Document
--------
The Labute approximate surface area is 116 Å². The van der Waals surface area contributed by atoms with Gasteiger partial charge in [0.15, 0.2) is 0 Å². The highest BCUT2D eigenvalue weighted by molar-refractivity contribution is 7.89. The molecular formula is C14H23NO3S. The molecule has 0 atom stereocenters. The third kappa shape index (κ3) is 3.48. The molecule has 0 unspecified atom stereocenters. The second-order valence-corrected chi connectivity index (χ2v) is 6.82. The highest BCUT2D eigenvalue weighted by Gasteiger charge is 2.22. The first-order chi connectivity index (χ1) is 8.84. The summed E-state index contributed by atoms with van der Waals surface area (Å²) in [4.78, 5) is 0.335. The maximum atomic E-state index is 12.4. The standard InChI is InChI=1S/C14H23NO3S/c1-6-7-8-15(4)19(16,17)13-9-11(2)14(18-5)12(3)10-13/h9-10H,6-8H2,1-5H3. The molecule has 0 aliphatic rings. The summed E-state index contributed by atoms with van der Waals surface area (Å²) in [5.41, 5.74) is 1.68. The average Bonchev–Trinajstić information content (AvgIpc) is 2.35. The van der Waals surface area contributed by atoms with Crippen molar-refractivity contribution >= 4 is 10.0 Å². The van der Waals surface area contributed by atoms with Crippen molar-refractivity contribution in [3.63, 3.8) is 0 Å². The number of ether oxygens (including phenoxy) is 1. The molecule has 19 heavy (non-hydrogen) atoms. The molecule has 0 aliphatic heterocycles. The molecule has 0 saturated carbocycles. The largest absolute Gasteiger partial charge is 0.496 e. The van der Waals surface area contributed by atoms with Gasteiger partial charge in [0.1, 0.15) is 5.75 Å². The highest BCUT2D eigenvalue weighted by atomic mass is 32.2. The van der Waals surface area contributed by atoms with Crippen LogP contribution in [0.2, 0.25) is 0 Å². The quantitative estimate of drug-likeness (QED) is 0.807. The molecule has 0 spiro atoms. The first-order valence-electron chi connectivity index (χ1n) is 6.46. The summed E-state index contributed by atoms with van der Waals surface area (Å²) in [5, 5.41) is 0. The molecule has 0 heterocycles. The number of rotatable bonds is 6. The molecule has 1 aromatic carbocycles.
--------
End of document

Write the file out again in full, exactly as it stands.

The Labute approximate surface area is 116 Å². The van der Waals surface area contributed by atoms with Gasteiger partial charge in [0.15, 0.2) is 0 Å². The highest BCUT2D eigenvalue weighted by molar-refractivity contribution is 7.89. The molecular formula is C14H23NO3S. The molecule has 0 atom stereocenters. The third kappa shape index (κ3) is 3.48. The molecule has 0 unspecified atom stereocenters. The second-order valence-corrected chi connectivity index (χ2v) is 6.82. The highest BCUT2D eigenvalue weighted by Gasteiger charge is 2.22. The first-order chi connectivity index (χ1) is 8.84. The summed E-state index contributed by atoms with van der Waals surface area (Å²) in [4.78, 5) is 0.335. The maximum atomic E-state index is 12.4. The standard InChI is InChI=1S/C14H23NO3S/c1-6-7-8-15(4)19(16,17)13-9-11(2)14(18-5)12(3)10-13/h9-10H,6-8H2,1-5H3. The molecule has 0 aliphatic rings. The summed E-state index contributed by atoms with van der Waals surface area (Å²) in [5.41, 5.74) is 1.68. The average Bonchev–Trinajstić information content (AvgIpc) is 2.35. The van der Waals surface area contributed by atoms with Crippen molar-refractivity contribution >= 4 is 10.0 Å². The van der Waals surface area contributed by atoms with Crippen molar-refractivity contribution in [3.63, 3.8) is 0 Å². The number of ether oxygens (including phenoxy) is 1. The molecule has 19 heavy (non-hydrogen) atoms. The molecule has 0 aliphatic heterocycles. The molecule has 0 saturated carbocycles. The largest absolute Gasteiger partial charge is 0.496 e. The van der Waals surface area contributed by atoms with Gasteiger partial charge in [0.1, 0.15) is 5.75 Å². The highest BCUT2D eigenvalue weighted by atomic mass is 32.2. The van der Waals surface area contributed by atoms with Crippen LogP contribution in [0.2, 0.25) is 0 Å². The quantitative estimate of drug-likeness (QED) is 0.807. The molecule has 0 spiro atoms. The first-order valence-electron chi connectivity index (χ1n) is 6.46. The summed E-state index contributed by atoms with van der Waals surface area (Å²) in [5, 5.41) is 0. The molecule has 0 heterocycles. The number of rotatable bonds is 6. The molecule has 1 aromatic carbocycles.